Have Your Say on Climate Change and the Role for Renewables
April 25, 2016
It’s Up to All of Us to Help Canada Leverage Its Renewable Energy Advantage
On April 22, Earth Day, the Paris Agreement was signed by 175 nations in New York and Prime Minister Justin Trudeau was there to sign for Canada. The 196 parties that reached the historic agreement at the 2015 United Nations Conference on Climate Change in December have committed to taking action, to making measurable and binding commitments that will reduce greenhouse gas emissions and attempt to keep the rise in global temperature to below 2°C.
Also on Earth Day, Canada’s federal Minister of Environment and Climate Change, the Honourable Catherine McKenna, launched an on-line portal (LetsTalkClimateAction.ca) inviting Canadians to submit ideas and solutions to the four working groups that were struck as part of the Vancouver Declaration in March.
The Vancouver Declaration was a commitment made by First Ministers (Canada’s Premiers) working together with the Prime Minister to keep Canada’s clean growth and climate change promises and grow our economy while reducing emissions. The portal is to provide everyone with a stake in our future to provide insight and recommendations that will lead to action that gets results in four areas:
- clean technology, innovation and jobs
- carbon pricing mechanisms
- specific mitigation opportunities, and
- adaptation and climate resilience
Each working group has until September 2016 to provide reports that assess impacts on economic and environmental outcomes to certain ministers overseeing their work. Overseeing Ministers will then review these reports and provide their recommendations to First Ministers by October 2016, and make the working group reports public.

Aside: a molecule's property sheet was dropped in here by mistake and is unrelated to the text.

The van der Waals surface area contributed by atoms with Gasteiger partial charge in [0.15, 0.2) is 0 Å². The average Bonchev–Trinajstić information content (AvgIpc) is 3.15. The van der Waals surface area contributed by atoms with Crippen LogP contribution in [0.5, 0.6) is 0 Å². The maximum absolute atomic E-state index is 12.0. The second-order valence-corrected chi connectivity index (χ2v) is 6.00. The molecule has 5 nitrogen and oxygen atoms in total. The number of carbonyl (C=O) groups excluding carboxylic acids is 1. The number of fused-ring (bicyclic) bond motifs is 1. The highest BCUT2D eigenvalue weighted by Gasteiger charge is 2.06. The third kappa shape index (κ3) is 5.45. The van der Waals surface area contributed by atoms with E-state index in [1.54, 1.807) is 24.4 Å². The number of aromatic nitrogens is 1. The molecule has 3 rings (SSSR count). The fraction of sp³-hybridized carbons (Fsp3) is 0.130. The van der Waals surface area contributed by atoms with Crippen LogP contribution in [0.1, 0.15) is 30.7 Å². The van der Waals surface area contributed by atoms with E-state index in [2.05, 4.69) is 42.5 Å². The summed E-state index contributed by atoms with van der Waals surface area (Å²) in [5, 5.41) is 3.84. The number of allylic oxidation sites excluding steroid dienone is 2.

This is a tight window of time for sharing ideas!
It is not too late to start thinking about how you can contribute in a meaningful way. Wind energy along with other clean, renewable energy technologies have a central role to play in a decarbonized future – we must not be complacent about ensuring policy makers understand how to move forward from where our energy systems are today to where they need to be by 2020, 2030, 2050 and beyond.
At the recent Spring Forum held by the Canadian Wind Energy Association (CanWEA), Minister McKenna shared an important tip from the podium about what is needed when she said “I urge you to use this tool and also to think outside the box – maybe you want to team up with unusual suspects in your field or outside, making your suggestions all the more powerful.”
We heard her message loudly and clearly.
That’s why CanWEA is currently working with the other members of the Canadian Council on Renewable Electricity (solar, hydro, marine renewable) to prepare joint recommendations that acknowledge the synergies among renewable energy technologies. Our goal is to provide actionable solutions for decarbonizing the electricity grid and supporting increased electrification of energy end-uses, like transportation, heating and cooling and industrial processes.
Click here to read CanCORE’s Powering Climate Prosperity report which makes clear the critical role for renewable energy in Canada’s transition to a low carbon economy.
Watch for my blog about the next CanCORE report when it is released this summer – the new report will provide detailed recommendations for encouraging the deep decarbonisation needed if Canada is to achieve its clean growth and climate goals.
Featured photo: Left to right – Jacob Irving (President of the Canadian Hydro Association), Robert Hornung, (President of the Canadian Wind Energy Association), The Honourable Catherine McKenna, Federal Minister of Environment and Climate Change, and John Gorman (President of the Canadian Solar Industries Association), at the CanWEA Spring Forum in Gatineau, QC, on April 6, 2016, where the Minister acknowledged the critical role of renewables in collaboratively addressing Canada’s climate change challenge. Photo by Teckles Photo Inc.
Director of Media and Communications at the Canadian Wind Energy Association.